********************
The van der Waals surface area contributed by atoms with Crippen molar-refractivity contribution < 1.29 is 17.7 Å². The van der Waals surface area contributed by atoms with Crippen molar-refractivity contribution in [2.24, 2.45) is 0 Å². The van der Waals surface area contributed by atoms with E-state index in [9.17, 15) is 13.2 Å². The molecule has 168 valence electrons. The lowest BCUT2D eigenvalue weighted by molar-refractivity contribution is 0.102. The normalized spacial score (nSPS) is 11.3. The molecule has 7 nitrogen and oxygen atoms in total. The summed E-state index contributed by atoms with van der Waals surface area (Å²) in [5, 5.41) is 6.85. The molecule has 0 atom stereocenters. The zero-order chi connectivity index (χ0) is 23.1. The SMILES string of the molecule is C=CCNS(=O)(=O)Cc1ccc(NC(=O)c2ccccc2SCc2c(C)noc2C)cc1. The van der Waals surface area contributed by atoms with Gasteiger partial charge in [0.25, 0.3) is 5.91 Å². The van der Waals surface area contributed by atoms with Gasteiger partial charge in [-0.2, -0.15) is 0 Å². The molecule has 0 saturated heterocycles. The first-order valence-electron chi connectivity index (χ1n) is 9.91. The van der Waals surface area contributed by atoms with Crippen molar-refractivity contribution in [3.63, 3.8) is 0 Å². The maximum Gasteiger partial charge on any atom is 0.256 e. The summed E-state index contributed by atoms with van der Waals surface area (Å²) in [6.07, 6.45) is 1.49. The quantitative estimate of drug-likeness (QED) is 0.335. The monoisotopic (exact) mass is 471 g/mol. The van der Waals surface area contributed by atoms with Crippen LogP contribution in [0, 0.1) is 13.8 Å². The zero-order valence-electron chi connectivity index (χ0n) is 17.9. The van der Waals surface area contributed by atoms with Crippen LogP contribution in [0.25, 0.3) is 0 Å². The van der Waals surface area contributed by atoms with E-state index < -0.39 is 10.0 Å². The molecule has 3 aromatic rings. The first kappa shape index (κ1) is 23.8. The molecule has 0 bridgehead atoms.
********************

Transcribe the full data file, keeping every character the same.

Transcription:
The van der Waals surface area contributed by atoms with Crippen molar-refractivity contribution < 1.29 is 17.7 Å². The van der Waals surface area contributed by atoms with Crippen molar-refractivity contribution in [2.24, 2.45) is 0 Å². The van der Waals surface area contributed by atoms with E-state index in [9.17, 15) is 13.2 Å². The molecule has 168 valence electrons. The lowest BCUT2D eigenvalue weighted by molar-refractivity contribution is 0.102. The normalized spacial score (nSPS) is 11.3. The molecule has 7 nitrogen and oxygen atoms in total. The summed E-state index contributed by atoms with van der Waals surface area (Å²) in [5, 5.41) is 6.85. The molecule has 0 atom stereocenters. The zero-order chi connectivity index (χ0) is 23.1. The SMILES string of the molecule is C=CCNS(=O)(=O)Cc1ccc(NC(=O)c2ccccc2SCc2c(C)noc2C)cc1. The van der Waals surface area contributed by atoms with Gasteiger partial charge in [0.25, 0.3) is 5.91 Å². The van der Waals surface area contributed by atoms with Gasteiger partial charge in [-0.2, -0.15) is 0 Å². The molecule has 0 saturated heterocycles. The first-order valence-electron chi connectivity index (χ1n) is 9.91. The van der Waals surface area contributed by atoms with Crippen molar-refractivity contribution in [3.63, 3.8) is 0 Å². The maximum Gasteiger partial charge on any atom is 0.256 e. The summed E-state index contributed by atoms with van der Waals surface area (Å²) in [6.07, 6.45) is 1.49. The quantitative estimate of drug-likeness (QED) is 0.335. The monoisotopic (exact) mass is 471 g/mol. The van der Waals surface area contributed by atoms with Crippen LogP contribution in [0, 0.1) is 13.8 Å². The zero-order valence-electron chi connectivity index (χ0n) is 17.9. The van der Waals surface area contributed by atoms with Crippen LogP contribution in [0.25, 0.3) is 0 Å². The van der Waals surface area contributed by atoms with E-state index < -0.39 is 10.0 Å². The molecule has 3 aromatic rings. The first kappa shape index (κ1) is 23.8. The molecule has 0 bridgehead atoms.